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Wednesday, 14 March 2012
Page: 3003

Mr SHORTEN (MaribyrnongMinister for Financial Services and Superannuation and Minister for Employment and Workplace Relations) (17:44): I thank honourable members for their contributions to the debate on the Insurance Contracts Amendment Bill 2011—including the member for Indi for her charming contribution. I note that she was attacking the government for making statements; it puzzles me somewhat why the coalition when they were in power failed to do any of what we are doing, because floods are not new. This government has acted. This bill will implement measures to assist consumers to make effective decisions in relation to their insurance needs through increased clarity and accessibility of information.

Schedule 1 of the bill will amend the Insurance Contracts Act 1984 to provide a standard definition of 'flood' across all home building and home contents insurance policies, and to extend this definition to cover small businesses and strata title bodies corporate. The definition provides a clear and easily understandable meaning for what is commonly known as riverine flooding—the covering of normally dry land with water that has escaped or been released from the normal confines of any lake, river, creek or any other natural water course or alternatively any reservoir, canal or dam. This measure will reduce consumer confusion regarding what is and what is not included in insurance contracts. It will avoid situations in which neighbouring properties affected by the same inundation event received different claims assessments because the flood policies covering them used different definitions of flood.

This measure will also improve the ability of consumers to evaluate potential insurance policies and compare like products with different insurer providers. I have moved amendments to the bill to ensure that the standard definition of 'flood' can operate as intended. The amendments respond to concerns raised by insurers in consultation with the House of Representatives Standing Committee on Economics as outlined by the committee's advisory report on the Insurance Contracts Amendment Bill released on 17 February 2012. I note that the House of Representatives Standing Committee on Economics recommended that the House of Representatives pass this bill. The details of the standard definition of 'flood' will be included in the regulations. Draft regulations were released for consultation late last year and Treasury will be undertaking further consultation in order to ensure that the wording and application of the standard definition is appropriate.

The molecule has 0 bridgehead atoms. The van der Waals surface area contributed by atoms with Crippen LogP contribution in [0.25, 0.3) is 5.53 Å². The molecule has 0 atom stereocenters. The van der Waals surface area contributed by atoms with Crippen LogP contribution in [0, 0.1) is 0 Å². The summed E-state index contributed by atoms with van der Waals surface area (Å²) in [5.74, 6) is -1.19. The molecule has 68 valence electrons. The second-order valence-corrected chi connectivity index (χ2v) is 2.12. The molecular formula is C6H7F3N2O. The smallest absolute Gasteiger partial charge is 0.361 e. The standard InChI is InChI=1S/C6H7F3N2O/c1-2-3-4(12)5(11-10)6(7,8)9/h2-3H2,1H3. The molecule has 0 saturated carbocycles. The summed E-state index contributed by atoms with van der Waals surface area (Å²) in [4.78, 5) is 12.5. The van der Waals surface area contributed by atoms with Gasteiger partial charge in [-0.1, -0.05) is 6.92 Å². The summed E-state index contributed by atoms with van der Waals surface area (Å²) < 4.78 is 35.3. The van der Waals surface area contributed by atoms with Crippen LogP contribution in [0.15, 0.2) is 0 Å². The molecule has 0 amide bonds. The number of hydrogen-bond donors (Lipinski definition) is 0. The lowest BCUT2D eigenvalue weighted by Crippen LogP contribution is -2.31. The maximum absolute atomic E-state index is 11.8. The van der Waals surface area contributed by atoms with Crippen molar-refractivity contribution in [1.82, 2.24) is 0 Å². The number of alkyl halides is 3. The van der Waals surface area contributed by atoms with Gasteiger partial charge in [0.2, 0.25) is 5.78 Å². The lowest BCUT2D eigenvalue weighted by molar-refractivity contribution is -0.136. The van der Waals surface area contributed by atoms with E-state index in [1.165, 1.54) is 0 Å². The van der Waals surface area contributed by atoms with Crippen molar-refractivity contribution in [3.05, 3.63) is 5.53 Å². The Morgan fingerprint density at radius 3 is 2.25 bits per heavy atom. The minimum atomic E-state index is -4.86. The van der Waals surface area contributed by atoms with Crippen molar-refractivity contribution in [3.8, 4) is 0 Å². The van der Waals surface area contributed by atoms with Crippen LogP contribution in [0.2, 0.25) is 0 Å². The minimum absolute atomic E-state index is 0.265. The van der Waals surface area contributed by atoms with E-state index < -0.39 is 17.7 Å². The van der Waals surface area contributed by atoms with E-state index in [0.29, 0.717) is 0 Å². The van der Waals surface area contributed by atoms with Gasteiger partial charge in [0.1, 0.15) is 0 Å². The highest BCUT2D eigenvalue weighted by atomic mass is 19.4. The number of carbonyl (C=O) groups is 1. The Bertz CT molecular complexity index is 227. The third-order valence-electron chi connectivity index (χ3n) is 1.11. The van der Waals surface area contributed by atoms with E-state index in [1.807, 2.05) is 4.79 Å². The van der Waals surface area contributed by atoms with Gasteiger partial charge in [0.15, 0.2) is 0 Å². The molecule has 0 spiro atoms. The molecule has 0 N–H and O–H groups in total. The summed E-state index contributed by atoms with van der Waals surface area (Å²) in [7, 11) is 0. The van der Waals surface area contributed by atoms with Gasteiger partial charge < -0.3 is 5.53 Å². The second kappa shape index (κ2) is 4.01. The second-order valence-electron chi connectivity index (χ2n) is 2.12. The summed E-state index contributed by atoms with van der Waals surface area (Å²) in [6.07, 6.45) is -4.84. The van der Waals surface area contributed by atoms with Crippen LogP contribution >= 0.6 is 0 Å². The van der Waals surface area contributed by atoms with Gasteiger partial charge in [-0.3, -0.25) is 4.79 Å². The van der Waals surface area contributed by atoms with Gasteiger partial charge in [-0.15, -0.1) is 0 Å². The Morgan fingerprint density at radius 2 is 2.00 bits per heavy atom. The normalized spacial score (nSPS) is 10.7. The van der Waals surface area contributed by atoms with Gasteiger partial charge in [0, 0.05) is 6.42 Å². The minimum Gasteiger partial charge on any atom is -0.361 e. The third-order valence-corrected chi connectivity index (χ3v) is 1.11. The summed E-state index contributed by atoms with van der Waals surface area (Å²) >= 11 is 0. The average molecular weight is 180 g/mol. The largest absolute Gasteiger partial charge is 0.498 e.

Schedule 2 of the bill will amend the Insurance Contracts Act 1984 to implement a requirement for insurers to provide consumers with a key facts sheet for home building and home contents insurance policies. This measure will make the purchase of home building and home contents policies simpler for consumers by assisting them compare policies with a consistent document and by facilitating more informed decision making.

On 29 February 2012 I released a discussion paper on the key facts sheet, which seeks stakeholder views on the format, content, structure and provision of the key facts sheet. Feedback on the discussion paper will allow the government to develop a prototype key facts sheet, which will be consumer tested. Once consumer testing is finalised, regulations will be made to give effect to the key facts sheet.

Some opposition members, as is their wont, have criticised the government for including elements of the standard definition, including the prescribed contracts to which it will apply and the wording of the definition in regulations. The prescribed contracts to which the standard definition of 'flood' will apply will be contained in regulations. This is consistent with the location of the standard cover regime for standardised contracts and reduces the potential for unintended consequences for both consumers and insurers. This is particularly important given that the standard definition will apply to small business and strata title policies. The wording of the standard definition of 'flood' will also be contained in the regulations. This will ensure that the policy intent of the new standard definition of 'flood' can be achieved in a simple and effective way and will safeguard against the potential for the standard definition of 'flood' to apply inappropriately.

The consultation process that the government has undertaken has been transparent and thorough. In April 2011 the government released a discussion paper that contained the proposed definition. The Natural Disaster Insurance Review considered this issue and in its final report recommended the adoption of the government's preferred definition. The government is now undertaking a final round of consultation on the wording. Both consumer groups and the insurance industry have publicly supported the government's preferred definition, in many cases expressing pleasure that at last a government has acted after 40 or 50 years—far too long.

The details of the key facts sheet for home building and home contents insurance policies will be contained in regulations, which is consistent with other similar one-page disclosure documents, such as the home loan key facts sheet.

In conclusion, this bill delivers on the government's commitment to provide consumers with a better understanding of what is included in insurance policies.

Question agreed to.

Bill read a second time.